Finding Meaning in the Second Half of Life
From the Feburary 2009 Intuitive-Connections Online Magazine
By James Hollis, PH.D
Commentary by Lorrie Kazan
Does your soul seek a larger life than the one you are currently living?
In Finding Meaning in the Second Half of Life: How to Finally Really Grow Up, James Hollis expertly depicts, defines and ultimately illuminates the process we live as souls.
Life is always asking us questions, he says. Here are some of the questions he poses at the outset:
1. What has brought you to this place in your journey? This moment in your life?
2. Whose life have you been living?
3. Why, even when things are going well, do things feel not quite right?
4. Why does so much seem a disappointment, a betrayal, a bankruptcy of expectations?
5. Why do you believe you have to hide so much, from others, from yourself?
6. Why does life seem a script written elsewhere, and you barely consulted, if at all?
7. Why have you come to this book, or why has it come to you now?
8. Why does the idea of your soul trouble you, and feel familiar as a long-lost companion?
9. Why is the life you are living too small for the soul’s desire?
10. Why is now the time, if ever it is to happen, for you to answer the summons of the soul,
the invitation to the second, larger life?
If these questions seem pertinent, then odds are you are already engaged in this process.
Psyche, the Greek word for soul, is at the heart of psychology, psychiatry, even psychopharmacology. Yet, Hollis believes that modern psychotherapy often overlooks the soul. Its goal becomes more about helping clients fit in rather than deeply discover who they are and why they are here.
Renowned psychoanalyst, Carl Jung, said, “We all walk around in shoes too small for us.”
In other words, we tend to live lives proscribed for us, based on others’ expectations and fears rather than searching and diving into the disarray and disillusionment the might be required to find one’s true path.
By the time we reach age 35, which Jung would have called midlife, we’re ready to enter into another paradigm. We’ve established our place in the outer world, and now the pull comes from within.
The second half of life offers us – possibly compels us – to worry less about fitting in with the status quo and more about grappling with the yearnings of the soul.
“Soul is the word we use to intimate that deepest intuitive relationship we have had with ourselves from our earliest moments of reflection to the present,” Hollis says.
Soul is also our longing for meaning. In fact, he believes that we have an innate need to feel that we are living a “divinely generated story.”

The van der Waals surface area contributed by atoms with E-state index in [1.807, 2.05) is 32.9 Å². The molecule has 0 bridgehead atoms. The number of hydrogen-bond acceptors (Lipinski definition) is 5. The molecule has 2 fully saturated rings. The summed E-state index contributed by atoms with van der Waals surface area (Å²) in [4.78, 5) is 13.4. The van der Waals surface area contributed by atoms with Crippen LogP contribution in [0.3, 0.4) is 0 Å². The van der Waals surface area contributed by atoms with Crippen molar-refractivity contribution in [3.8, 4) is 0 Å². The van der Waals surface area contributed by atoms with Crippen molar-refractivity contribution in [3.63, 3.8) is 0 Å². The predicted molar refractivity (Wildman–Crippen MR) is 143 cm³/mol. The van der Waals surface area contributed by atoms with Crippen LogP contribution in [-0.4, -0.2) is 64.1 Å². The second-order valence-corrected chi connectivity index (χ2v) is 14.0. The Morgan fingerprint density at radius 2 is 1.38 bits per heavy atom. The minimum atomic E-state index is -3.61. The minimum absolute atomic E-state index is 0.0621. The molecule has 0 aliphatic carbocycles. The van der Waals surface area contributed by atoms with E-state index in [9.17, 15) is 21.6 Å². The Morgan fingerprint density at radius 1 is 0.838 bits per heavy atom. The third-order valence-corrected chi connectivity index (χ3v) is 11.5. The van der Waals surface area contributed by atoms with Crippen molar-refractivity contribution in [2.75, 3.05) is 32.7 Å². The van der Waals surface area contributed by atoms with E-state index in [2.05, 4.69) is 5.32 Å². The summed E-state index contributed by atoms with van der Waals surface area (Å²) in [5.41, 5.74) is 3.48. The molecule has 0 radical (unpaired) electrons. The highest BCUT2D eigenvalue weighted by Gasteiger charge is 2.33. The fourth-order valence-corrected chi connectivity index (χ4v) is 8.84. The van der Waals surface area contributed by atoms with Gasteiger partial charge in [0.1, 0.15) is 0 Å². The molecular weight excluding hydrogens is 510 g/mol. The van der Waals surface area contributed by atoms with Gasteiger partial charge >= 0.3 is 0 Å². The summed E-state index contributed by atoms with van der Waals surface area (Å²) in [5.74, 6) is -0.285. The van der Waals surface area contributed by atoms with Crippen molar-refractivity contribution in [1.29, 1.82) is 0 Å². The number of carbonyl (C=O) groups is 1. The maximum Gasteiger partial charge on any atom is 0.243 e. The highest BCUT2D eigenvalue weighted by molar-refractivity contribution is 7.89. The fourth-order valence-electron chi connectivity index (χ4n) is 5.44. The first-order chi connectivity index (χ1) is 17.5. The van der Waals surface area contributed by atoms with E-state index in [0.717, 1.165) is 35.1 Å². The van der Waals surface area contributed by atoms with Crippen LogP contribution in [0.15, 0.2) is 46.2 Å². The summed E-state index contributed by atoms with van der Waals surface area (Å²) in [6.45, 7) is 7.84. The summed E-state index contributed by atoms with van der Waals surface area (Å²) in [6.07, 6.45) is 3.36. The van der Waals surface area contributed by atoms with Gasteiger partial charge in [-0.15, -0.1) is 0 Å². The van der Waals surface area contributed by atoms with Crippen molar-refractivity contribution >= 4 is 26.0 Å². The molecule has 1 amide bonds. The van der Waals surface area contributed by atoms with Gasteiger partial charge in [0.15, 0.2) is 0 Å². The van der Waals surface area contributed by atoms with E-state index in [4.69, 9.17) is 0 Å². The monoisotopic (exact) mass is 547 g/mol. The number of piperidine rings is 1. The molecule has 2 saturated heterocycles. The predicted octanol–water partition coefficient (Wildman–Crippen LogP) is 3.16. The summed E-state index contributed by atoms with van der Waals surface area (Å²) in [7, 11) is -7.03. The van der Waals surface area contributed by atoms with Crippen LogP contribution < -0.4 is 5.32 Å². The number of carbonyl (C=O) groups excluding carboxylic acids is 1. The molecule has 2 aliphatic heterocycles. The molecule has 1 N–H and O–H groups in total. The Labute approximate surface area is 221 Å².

While he admits the contribution of behaviorists and cognitive therapy techniques, he does not believe that they are a substitute for the deeper conversation that must be encouraged between the conscious and unconscious mind.
He sees the aforementioned techniques as ways of leveling the playing field and fears that if one can be medicated out of their symptoms, they may in fact, avoid the necessary process of a deeper journey.
“Suffering is the first clue that something [within] is soliciting our attention.”
Suffering may look like depression, anxiety, discontent, even betrayal. For Hollis, as with Jungians in general, these symptoms are a summons to “stand in the presence of our own mystery, and become more fully responsible for who we are in this journey we call our life.”
The terror is that it “often asks us to surrender the ego’s agenda of security and emotional reinforcement, in favor of humbling service to the soul’s intent.”
If we ignore this call for introspection and spiritual exploration, we may become physically ill, or perhaps find ourselves flooring the accelerator of a new sports car as we drive past the home where our about-to-be discarded partner resides.
In other words, we can land knee-deep in a midlife crisis, acting out the fantasy of the unlived life. The assumption can be that it’s our youthful façade that brings us meaning.
Read any listing of baby boomer singles ads and you’ll find 50-70-year -olds whose activities would rival someone training for the Olympics. They ride, hike, surf, run, golf. “People say I don’t look my age,” they’ll proudly tell you.
Well, who wants to look old? Here in Los Angeles, especially, old age is eradicated with a scalpel’s precision. We dote on youth and project our desires outside of our selves.
However, depth psychology tells us that the second half of life is the time to question what the psyche wants.
By midlife, most people have done their best to conform to social and societal expectations. Ideally, we’re mature enough to evaluate our place in the world and our desires for the future.
“Virtually all of us lack a deep sense of permission to lead our own lives,” he says. “We learned very early that the world exacted conditions that, if not met, could result in punishment or abandonment.”
We can drown out a deeper, spiritual call by indulging in the outer forms of a midlife crisis…younger spouse, faster cars. Yet there’s still a sense of something missing, some dissatisfaction. Or there’s a betrayal. The betrayal of the body or whatever place that’s been clung to the most.